< class="maroontitle">Gayoom is back

Refuting the rumours of his having left the country, former president Maumoon Abdul Gayoom not only returned to his native place amid loud cheers from his supporters but also made a comeback to politics by hitting hard at the newly elected coalition government of Nasheed ‘Anni’. With parliamentary elections barely a month away, Gayoom criticised the government for allowing the parliament to go into recess without passing the crucial elections bill needed to conduct the forthcoming elections. Failure to pass the bills would lead to a constitutional void which in turn, would spell trouble for the nascent democracy. Worried by the growing popularity of Gayoom, the ruling Maldivian Democratic Party which is said to have close ties with the British Conservative Party has invited some Tories to take their advice on the possible methodology to contest the parliamentary elections. Considering the seriousness of the situation and to further criticism from his opponents, President ‘Anni’ has already referred the issue to the Supreme Court which, analysts warned, might create trouble between the executive and the Judiciary.     

< class="maroontitle">Political turmoil in PoK
The Prime Minister of Pakistan occupied Kashmir (PoK), Sardar Attique Ahmed Khan,was ousted from power after losing a no- confidence motion moved by rebel members of Muslim League along with major Opposition parties in January 6. The motion was supported by 32 of the 46 members present in the Assembly. Mohammad Yaqoob Khan was sworn in as the eighth Prime Minister of PoK. Following the removal of Attique-led Muslim Conference government, incumbent political appointees and administrators were immediately sacked. The outgoing PM accused the PPP-led government of engineering his defeat.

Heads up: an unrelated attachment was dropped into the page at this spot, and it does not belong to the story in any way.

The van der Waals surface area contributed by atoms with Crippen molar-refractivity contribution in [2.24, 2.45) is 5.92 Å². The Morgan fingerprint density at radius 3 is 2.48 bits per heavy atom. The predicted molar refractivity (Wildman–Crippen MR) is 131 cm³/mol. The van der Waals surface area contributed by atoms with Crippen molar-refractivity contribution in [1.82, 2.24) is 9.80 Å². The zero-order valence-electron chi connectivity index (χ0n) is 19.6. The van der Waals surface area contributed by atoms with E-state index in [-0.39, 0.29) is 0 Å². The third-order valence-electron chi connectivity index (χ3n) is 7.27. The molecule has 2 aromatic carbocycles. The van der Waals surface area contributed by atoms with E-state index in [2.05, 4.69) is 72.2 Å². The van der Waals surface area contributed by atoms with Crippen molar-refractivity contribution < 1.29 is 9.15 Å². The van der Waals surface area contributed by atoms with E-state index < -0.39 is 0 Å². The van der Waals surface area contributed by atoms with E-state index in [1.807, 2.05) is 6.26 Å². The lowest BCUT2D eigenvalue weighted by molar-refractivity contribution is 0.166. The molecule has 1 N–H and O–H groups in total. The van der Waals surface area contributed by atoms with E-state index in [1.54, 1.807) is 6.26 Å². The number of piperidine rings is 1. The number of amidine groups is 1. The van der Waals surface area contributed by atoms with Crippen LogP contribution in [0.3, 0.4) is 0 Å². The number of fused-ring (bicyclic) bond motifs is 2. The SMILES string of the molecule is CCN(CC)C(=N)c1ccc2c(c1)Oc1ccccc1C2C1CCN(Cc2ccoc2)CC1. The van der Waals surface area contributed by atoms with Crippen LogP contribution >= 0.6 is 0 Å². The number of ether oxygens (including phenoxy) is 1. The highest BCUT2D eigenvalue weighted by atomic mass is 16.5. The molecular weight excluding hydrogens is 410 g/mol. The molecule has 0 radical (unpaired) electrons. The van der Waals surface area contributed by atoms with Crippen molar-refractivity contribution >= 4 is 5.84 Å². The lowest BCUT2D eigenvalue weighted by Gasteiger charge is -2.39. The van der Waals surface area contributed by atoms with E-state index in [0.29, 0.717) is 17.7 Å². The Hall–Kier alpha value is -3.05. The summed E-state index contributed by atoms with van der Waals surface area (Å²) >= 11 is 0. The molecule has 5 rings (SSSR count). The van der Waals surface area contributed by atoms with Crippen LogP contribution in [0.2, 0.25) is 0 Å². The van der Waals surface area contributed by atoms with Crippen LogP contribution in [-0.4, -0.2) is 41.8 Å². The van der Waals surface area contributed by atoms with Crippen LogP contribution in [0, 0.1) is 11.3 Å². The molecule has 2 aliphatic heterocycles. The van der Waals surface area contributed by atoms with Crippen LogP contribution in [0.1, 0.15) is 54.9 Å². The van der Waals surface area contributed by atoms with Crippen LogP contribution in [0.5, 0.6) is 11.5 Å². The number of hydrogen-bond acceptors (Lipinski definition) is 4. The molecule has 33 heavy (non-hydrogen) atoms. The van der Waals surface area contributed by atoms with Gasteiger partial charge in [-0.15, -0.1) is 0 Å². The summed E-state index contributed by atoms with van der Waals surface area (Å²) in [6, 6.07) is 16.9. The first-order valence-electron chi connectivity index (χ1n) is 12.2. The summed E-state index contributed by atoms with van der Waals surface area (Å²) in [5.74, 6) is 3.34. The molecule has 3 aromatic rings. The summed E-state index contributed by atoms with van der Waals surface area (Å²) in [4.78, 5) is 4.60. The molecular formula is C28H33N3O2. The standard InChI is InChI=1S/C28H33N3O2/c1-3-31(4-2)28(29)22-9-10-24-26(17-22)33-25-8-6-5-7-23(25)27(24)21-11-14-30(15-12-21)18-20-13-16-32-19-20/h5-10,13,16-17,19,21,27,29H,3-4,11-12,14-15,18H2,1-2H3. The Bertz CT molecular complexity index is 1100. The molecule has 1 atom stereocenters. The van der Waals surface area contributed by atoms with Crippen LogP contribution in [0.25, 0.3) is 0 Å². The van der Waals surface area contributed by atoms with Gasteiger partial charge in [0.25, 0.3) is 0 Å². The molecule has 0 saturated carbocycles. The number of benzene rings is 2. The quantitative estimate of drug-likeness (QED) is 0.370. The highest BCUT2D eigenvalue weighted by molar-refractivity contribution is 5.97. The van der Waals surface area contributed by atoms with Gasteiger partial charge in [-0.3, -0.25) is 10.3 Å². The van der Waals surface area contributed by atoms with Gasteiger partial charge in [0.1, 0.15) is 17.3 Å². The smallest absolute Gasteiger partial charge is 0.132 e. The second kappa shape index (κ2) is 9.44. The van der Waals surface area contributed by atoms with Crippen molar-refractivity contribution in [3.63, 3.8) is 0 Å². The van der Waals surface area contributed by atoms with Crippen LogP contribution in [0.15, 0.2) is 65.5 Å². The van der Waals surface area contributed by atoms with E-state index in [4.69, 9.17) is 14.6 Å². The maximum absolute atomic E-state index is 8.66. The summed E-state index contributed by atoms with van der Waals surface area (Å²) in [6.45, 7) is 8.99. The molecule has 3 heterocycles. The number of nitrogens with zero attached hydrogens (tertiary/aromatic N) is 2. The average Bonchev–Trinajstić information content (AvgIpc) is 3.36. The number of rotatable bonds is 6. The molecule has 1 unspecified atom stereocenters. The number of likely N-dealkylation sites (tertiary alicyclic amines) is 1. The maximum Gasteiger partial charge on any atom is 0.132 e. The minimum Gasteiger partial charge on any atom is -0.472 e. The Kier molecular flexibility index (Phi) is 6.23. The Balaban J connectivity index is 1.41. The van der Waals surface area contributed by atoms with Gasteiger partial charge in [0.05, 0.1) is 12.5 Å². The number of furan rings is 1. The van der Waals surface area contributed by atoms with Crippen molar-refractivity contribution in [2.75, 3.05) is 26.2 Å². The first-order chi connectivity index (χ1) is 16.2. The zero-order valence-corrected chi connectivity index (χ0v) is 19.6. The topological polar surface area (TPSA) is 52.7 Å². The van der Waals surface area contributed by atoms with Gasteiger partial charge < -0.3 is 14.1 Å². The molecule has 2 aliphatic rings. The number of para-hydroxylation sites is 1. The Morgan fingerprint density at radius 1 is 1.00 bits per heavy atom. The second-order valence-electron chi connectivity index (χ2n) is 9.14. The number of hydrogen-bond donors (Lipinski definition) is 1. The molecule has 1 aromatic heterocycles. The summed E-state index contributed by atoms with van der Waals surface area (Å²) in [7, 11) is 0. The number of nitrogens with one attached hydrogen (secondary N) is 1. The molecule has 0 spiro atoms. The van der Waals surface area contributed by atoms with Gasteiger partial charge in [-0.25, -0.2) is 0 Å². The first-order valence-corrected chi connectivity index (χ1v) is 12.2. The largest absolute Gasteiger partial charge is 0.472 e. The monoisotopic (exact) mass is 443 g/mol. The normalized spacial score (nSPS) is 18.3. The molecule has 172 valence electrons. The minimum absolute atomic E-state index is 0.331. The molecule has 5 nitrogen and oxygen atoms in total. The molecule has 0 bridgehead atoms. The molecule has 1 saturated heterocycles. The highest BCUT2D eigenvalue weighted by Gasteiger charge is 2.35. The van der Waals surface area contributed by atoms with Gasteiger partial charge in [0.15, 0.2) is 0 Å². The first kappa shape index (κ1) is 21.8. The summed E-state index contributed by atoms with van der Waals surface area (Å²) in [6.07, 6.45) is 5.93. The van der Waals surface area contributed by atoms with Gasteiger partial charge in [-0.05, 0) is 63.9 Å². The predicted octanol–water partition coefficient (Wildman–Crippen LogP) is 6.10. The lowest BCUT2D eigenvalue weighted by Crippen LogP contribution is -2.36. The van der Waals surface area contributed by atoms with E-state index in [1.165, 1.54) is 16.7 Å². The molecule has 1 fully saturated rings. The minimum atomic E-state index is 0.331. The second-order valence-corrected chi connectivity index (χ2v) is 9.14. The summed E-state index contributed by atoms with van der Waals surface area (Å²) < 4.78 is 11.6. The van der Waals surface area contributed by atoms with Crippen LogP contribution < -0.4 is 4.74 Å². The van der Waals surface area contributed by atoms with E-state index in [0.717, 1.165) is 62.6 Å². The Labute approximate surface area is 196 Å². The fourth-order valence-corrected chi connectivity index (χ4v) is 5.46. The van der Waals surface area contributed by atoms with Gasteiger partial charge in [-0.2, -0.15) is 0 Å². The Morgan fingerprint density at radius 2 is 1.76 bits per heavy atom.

In another development, former Chief Minister of Sindh  and Chairman Sindh National Front (SNF) Mumtaz Bhutto was arrested from his hometown on January 3 against charges of attacking the office of a Sindhi  newspaper office. 21 SNP activists were arrested in the protests that followed.
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      1. Anjali Sharma                                          – Sri Lanka, Maldives
      2. Joyeeta Bhattacharjee                          – Bangladesh
      3. Paul Soren                                                – Nepal, Bhutan
      4. Kaustav Chakrabarti, Aashti Salman - Pakistan